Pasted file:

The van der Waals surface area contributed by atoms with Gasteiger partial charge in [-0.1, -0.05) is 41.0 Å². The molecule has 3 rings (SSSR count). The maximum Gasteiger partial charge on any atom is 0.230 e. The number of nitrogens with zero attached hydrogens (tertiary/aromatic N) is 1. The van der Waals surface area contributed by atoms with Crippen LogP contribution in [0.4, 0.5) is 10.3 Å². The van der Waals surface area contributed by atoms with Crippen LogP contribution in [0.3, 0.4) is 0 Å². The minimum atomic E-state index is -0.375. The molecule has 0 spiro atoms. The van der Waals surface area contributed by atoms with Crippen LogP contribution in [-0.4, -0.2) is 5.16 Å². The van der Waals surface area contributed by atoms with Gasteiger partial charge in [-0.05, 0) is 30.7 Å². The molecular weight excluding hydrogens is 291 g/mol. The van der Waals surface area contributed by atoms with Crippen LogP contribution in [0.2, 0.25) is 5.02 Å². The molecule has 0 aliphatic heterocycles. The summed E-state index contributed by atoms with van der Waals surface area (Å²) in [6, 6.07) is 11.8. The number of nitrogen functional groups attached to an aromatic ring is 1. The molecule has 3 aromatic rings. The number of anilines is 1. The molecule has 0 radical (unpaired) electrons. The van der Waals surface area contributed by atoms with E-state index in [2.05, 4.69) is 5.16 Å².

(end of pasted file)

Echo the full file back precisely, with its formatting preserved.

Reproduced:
The van der Waals surface area contributed by atoms with Gasteiger partial charge in [-0.1, -0.05) is 41.0 Å². The molecule has 3 rings (SSSR count). The maximum Gasteiger partial charge on any atom is 0.230 e. The number of nitrogens with zero attached hydrogens (tertiary/aromatic N) is 1. The van der Waals surface area contributed by atoms with Crippen LogP contribution in [0.4, 0.5) is 10.3 Å². The van der Waals surface area contributed by atoms with Crippen LogP contribution in [0.3, 0.4) is 0 Å². The minimum atomic E-state index is -0.375. The molecule has 0 spiro atoms. The van der Waals surface area contributed by atoms with Crippen LogP contribution in [-0.4, -0.2) is 5.16 Å². The van der Waals surface area contributed by atoms with Gasteiger partial charge in [-0.05, 0) is 30.7 Å². The molecular weight excluding hydrogens is 291 g/mol. The van der Waals surface area contributed by atoms with Crippen LogP contribution in [0.2, 0.25) is 5.02 Å². The molecule has 0 aliphatic heterocycles. The summed E-state index contributed by atoms with van der Waals surface area (Å²) in [6, 6.07) is 11.8. The number of nitrogen functional groups attached to an aromatic ring is 1. The molecule has 3 aromatic rings. The number of anilines is 1. The molecule has 0 radical (unpaired) electrons. The van der Waals surface area contributed by atoms with E-state index in [2.05, 4.69) is 5.16 Å².